IU police ‘identify and interview’ rape suspect; campus group talks consent
BLOOMINGTON, Ind. (WISH) – Indiana University Police say they have identified and interviewed a suspect tied to this weekend’s reported rape on the Bloomington campus.
On Sunday, a student reported being raped at Eigenmann Hall after meeting a person on social media, police said. What’s not clear is where the investigation stands.
IUPD Lt. Craig Munroe did not respond to follow-up questions, but this weekend’s incident has prompted further discussion on the IU campus.
Thursday night in the Forest dormitory, the student-run group, RAISE, which stands for Raise Awareness of Interactions in Sexual Encounters, met to discuss the alleged rape, what it means to get or receive consent and what students can do to help each other.
“I’m happy that we are now called upon on campus because we have this valuable information and we hope to educate students,” said Alexandria Lopez, an IU student and social media chair for RAISE.
Among the issues that came up during Thursday’s meeting was not only the campus response to the reported rape, but if students should be concerned about using social media or dating websites.
“I don’t think it was the fault of social media,” said one student attending.
IUPD sent out an alert to students following the incident, but many students 24-Hour News 8 spoke to expressed concern that the information was vague.
“They didn’t say what day it happened so we didn’t know, it was just very strange,” said Lauren Rothstein, an IU freshman. “(Police) didn’t specify the social media site so I’m assuming it’s like Tinder, the dating app, which is kind of scary. No one said anything specific about the crime but everyone has said be careful.”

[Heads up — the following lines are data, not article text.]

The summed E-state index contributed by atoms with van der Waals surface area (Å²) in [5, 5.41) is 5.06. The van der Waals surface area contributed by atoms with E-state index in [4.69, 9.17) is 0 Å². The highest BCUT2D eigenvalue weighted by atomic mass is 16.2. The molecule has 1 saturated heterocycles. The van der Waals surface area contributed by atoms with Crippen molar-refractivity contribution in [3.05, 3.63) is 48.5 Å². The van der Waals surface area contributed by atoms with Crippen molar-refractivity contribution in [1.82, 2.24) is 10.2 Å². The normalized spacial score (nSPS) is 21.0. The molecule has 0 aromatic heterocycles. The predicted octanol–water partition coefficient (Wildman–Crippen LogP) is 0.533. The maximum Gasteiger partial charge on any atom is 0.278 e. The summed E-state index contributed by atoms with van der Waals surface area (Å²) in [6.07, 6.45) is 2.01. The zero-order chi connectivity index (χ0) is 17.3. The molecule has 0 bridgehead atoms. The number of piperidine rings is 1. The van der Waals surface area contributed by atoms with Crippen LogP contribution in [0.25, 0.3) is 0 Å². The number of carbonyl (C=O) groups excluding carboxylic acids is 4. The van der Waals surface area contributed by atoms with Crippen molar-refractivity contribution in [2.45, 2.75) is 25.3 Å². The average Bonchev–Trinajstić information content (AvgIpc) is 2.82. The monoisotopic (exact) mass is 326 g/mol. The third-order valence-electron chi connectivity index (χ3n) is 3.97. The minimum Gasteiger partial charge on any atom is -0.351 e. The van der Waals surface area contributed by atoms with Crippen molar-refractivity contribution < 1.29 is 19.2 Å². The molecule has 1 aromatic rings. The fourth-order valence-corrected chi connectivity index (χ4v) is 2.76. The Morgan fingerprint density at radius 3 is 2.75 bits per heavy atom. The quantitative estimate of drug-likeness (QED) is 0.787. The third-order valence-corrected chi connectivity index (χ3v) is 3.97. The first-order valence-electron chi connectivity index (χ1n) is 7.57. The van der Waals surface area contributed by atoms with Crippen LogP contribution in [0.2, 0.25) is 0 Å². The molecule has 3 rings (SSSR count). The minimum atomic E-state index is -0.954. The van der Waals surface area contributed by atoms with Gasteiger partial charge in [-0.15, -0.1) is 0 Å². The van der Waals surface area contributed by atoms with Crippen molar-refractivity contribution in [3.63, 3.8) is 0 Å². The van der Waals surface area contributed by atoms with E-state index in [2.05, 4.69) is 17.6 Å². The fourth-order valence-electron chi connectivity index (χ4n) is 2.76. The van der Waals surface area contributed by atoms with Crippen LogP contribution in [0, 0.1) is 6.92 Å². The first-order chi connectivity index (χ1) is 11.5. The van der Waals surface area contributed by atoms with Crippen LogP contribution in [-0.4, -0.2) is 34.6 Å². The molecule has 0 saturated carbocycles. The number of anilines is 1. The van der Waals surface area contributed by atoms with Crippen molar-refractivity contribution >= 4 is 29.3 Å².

“I think we should be careful because it said it was on social media,” Melissa Nelson, an IU freshman, said.
Indiana University is among 95 other colleges or universities nationwide that are now under investigation for possible violations of federal law over the handling of sexual assault and harassment complaints. The announcement came last May, but a Department of Education spokesman would not elaborate Thursday on its current status.
The spokesman, Jim Bradshaw, did provide 24-Hour News 8 a current list of universities that still have pending investigations. IU remains on that list.
Ann Skirvin, a crisis counselor at IU, said while her caseload has increased in recent years, she is somewhat encouraged by that because it shows more students are willing to come forward.
“We’ve definitely seen an increase and I believe that’s because we are doing a good job of letting students know ‘we want to help them,’” Skirvin said. “It is steady now. I’m definitely busy. But I think that’s a good thing. If this is happening we want to know that it’s happening. We want to help students.”
In response to Indiana University’s status on the list of universities still being investigated, she said, “I think there are a lot of other institutions that aren’t on that list that probably have issues too. We want to address it and part of the reason we are on that list is we are doing things to address them.”